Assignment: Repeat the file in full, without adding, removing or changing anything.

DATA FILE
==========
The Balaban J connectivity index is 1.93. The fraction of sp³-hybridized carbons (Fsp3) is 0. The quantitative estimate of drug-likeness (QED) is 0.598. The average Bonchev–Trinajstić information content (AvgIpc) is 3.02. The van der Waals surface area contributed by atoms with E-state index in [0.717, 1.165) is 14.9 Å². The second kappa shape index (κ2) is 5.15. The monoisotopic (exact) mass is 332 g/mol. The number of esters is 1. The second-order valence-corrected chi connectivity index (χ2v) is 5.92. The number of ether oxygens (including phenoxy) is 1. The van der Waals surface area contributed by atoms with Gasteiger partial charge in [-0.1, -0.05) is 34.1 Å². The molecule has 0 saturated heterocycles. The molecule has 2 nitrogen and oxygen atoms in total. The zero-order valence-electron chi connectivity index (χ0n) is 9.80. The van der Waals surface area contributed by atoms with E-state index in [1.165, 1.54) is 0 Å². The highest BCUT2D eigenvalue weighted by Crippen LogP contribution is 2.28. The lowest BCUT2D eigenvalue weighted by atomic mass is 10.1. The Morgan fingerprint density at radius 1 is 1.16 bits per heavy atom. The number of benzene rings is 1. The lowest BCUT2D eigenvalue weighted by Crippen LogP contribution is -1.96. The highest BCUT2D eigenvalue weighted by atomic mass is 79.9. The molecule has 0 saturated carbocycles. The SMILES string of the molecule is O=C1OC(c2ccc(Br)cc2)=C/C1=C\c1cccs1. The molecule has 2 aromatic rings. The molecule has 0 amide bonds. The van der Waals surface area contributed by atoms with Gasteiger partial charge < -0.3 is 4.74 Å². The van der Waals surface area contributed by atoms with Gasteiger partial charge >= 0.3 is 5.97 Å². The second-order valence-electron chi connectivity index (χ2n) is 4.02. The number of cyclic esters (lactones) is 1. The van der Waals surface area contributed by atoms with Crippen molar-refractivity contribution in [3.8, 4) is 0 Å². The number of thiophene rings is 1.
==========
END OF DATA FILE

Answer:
The Balaban J connectivity index is 1.93. The fraction of sp³-hybridized carbons (Fsp3) is 0. The quantitative estimate of drug-likeness (QED) is 0.598. The average Bonchev–Trinajstić information content (AvgIpc) is 3.02. The van der Waals surface area contributed by atoms with E-state index in [0.717, 1.165) is 14.9 Å². The second kappa shape index (κ2) is 5.15. The monoisotopic (exact) mass is 332 g/mol. The number of esters is 1. The second-order valence-corrected chi connectivity index (χ2v) is 5.92. The number of ether oxygens (including phenoxy) is 1. The van der Waals surface area contributed by atoms with Gasteiger partial charge in [-0.1, -0.05) is 34.1 Å². The molecule has 0 saturated heterocycles. The molecule has 2 nitrogen and oxygen atoms in total. The zero-order valence-electron chi connectivity index (χ0n) is 9.80. The van der Waals surface area contributed by atoms with E-state index in [1.165, 1.54) is 0 Å². The highest BCUT2D eigenvalue weighted by Crippen LogP contribution is 2.28. The lowest BCUT2D eigenvalue weighted by atomic mass is 10.1. The Morgan fingerprint density at radius 1 is 1.16 bits per heavy atom. The number of benzene rings is 1. The lowest BCUT2D eigenvalue weighted by Crippen LogP contribution is -1.96. The highest BCUT2D eigenvalue weighted by atomic mass is 79.9. The molecule has 0 saturated carbocycles. The SMILES string of the molecule is O=C1OC(c2ccc(Br)cc2)=C/C1=C\c1cccs1. The molecule has 2 aromatic rings. The molecule has 0 amide bonds. The van der Waals surface area contributed by atoms with Gasteiger partial charge < -0.3 is 4.74 Å². The van der Waals surface area contributed by atoms with Gasteiger partial charge >= 0.3 is 5.97 Å². The second-order valence-electron chi connectivity index (χ2n) is 4.02. The number of cyclic esters (lactones) is 1. The van der Waals surface area contributed by atoms with Crippen molar-refractivity contribution in [3.8, 4) is 0 Å². The number of thiophene rings is 1.